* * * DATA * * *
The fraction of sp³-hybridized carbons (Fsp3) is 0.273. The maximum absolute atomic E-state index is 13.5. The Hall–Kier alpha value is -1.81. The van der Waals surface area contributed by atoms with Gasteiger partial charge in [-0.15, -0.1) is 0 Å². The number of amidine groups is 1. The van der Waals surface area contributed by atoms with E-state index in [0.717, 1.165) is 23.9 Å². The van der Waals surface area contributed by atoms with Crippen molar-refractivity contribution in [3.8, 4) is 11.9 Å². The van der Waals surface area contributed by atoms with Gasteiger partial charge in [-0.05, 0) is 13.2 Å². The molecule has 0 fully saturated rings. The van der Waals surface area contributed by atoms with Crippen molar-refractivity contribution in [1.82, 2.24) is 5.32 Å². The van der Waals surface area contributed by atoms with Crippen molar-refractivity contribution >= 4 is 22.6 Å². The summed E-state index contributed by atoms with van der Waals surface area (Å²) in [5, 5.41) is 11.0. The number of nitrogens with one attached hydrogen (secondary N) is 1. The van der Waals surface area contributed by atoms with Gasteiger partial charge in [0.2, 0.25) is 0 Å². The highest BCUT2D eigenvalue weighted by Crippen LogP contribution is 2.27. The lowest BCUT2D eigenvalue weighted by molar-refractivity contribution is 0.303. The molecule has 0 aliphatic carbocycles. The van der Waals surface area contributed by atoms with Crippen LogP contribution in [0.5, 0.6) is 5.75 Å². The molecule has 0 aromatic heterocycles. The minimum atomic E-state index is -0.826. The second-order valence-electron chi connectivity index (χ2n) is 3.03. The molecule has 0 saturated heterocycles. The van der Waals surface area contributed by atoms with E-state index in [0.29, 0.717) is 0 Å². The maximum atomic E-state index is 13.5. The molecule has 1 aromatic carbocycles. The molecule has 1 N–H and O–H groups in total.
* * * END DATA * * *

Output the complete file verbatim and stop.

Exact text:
The fraction of sp³-hybridized carbons (Fsp3) is 0.273. The maximum absolute atomic E-state index is 13.5. The Hall–Kier alpha value is -1.81. The van der Waals surface area contributed by atoms with Gasteiger partial charge in [-0.15, -0.1) is 0 Å². The number of amidine groups is 1. The van der Waals surface area contributed by atoms with E-state index in [0.717, 1.165) is 23.9 Å². The van der Waals surface area contributed by atoms with Crippen molar-refractivity contribution in [3.8, 4) is 11.9 Å². The van der Waals surface area contributed by atoms with Gasteiger partial charge in [-0.05, 0) is 13.2 Å². The molecule has 0 fully saturated rings. The van der Waals surface area contributed by atoms with Crippen molar-refractivity contribution in [1.82, 2.24) is 5.32 Å². The van der Waals surface area contributed by atoms with Crippen molar-refractivity contribution >= 4 is 22.6 Å². The summed E-state index contributed by atoms with van der Waals surface area (Å²) in [5, 5.41) is 11.0. The number of nitrogens with one attached hydrogen (secondary N) is 1. The van der Waals surface area contributed by atoms with Gasteiger partial charge in [0.2, 0.25) is 0 Å². The highest BCUT2D eigenvalue weighted by Crippen LogP contribution is 2.27. The lowest BCUT2D eigenvalue weighted by molar-refractivity contribution is 0.303. The molecule has 0 aliphatic carbocycles. The van der Waals surface area contributed by atoms with Crippen LogP contribution in [0.5, 0.6) is 5.75 Å². The molecule has 0 aromatic heterocycles. The minimum atomic E-state index is -0.826. The second-order valence-electron chi connectivity index (χ2n) is 3.03. The molecule has 0 saturated heterocycles. The van der Waals surface area contributed by atoms with E-state index in [0.29, 0.717) is 0 Å². The maximum atomic E-state index is 13.5. The molecule has 1 aromatic carbocycles. The molecule has 1 N–H and O–H groups in total.